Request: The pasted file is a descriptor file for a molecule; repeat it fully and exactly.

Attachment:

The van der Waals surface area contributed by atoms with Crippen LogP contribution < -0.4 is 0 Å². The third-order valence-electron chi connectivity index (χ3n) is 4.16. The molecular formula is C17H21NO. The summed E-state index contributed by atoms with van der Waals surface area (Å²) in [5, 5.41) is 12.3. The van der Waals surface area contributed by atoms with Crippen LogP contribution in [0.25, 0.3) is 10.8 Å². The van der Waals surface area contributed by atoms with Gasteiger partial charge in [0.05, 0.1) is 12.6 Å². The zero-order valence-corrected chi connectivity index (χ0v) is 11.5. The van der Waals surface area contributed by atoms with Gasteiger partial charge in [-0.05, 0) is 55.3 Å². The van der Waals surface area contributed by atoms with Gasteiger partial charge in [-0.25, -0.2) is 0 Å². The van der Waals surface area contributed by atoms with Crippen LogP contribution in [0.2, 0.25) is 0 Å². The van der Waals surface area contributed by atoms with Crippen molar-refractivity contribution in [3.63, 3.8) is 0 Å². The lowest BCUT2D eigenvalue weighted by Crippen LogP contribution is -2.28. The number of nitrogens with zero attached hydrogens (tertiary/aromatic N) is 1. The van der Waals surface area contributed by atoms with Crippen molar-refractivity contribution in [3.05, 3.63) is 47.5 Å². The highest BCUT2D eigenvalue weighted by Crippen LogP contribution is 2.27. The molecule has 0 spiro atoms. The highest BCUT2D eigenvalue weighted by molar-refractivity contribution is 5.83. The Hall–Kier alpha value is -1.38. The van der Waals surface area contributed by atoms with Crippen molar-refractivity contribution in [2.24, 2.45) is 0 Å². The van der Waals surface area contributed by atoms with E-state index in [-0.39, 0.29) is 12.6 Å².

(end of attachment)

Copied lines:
The van der Waals surface area contributed by atoms with Crippen LogP contribution < -0.4 is 0 Å². The third-order valence-electron chi connectivity index (χ3n) is 4.16. The molecular formula is C17H21NO. The summed E-state index contributed by atoms with van der Waals surface area (Å²) in [5, 5.41) is 12.3. The van der Waals surface area contributed by atoms with Crippen LogP contribution in [0.25, 0.3) is 10.8 Å². The van der Waals surface area contributed by atoms with Gasteiger partial charge in [0.05, 0.1) is 12.6 Å². The zero-order valence-corrected chi connectivity index (χ0v) is 11.5. The van der Waals surface area contributed by atoms with Gasteiger partial charge in [-0.05, 0) is 55.3 Å². The van der Waals surface area contributed by atoms with Gasteiger partial charge in [-0.25, -0.2) is 0 Å². The van der Waals surface area contributed by atoms with Crippen LogP contribution in [0.2, 0.25) is 0 Å². The van der Waals surface area contributed by atoms with Crippen molar-refractivity contribution in [3.63, 3.8) is 0 Å². The lowest BCUT2D eigenvalue weighted by Crippen LogP contribution is -2.28. The number of nitrogens with zero attached hydrogens (tertiary/aromatic N) is 1. The van der Waals surface area contributed by atoms with Crippen molar-refractivity contribution in [3.05, 3.63) is 47.5 Å². The highest BCUT2D eigenvalue weighted by Crippen LogP contribution is 2.27. The molecule has 0 spiro atoms. The highest BCUT2D eigenvalue weighted by molar-refractivity contribution is 5.83. The Hall–Kier alpha value is -1.38. The van der Waals surface area contributed by atoms with Crippen molar-refractivity contribution in [2.24, 2.45) is 0 Å². The van der Waals surface area contributed by atoms with E-state index in [-0.39, 0.29) is 12.6 Å².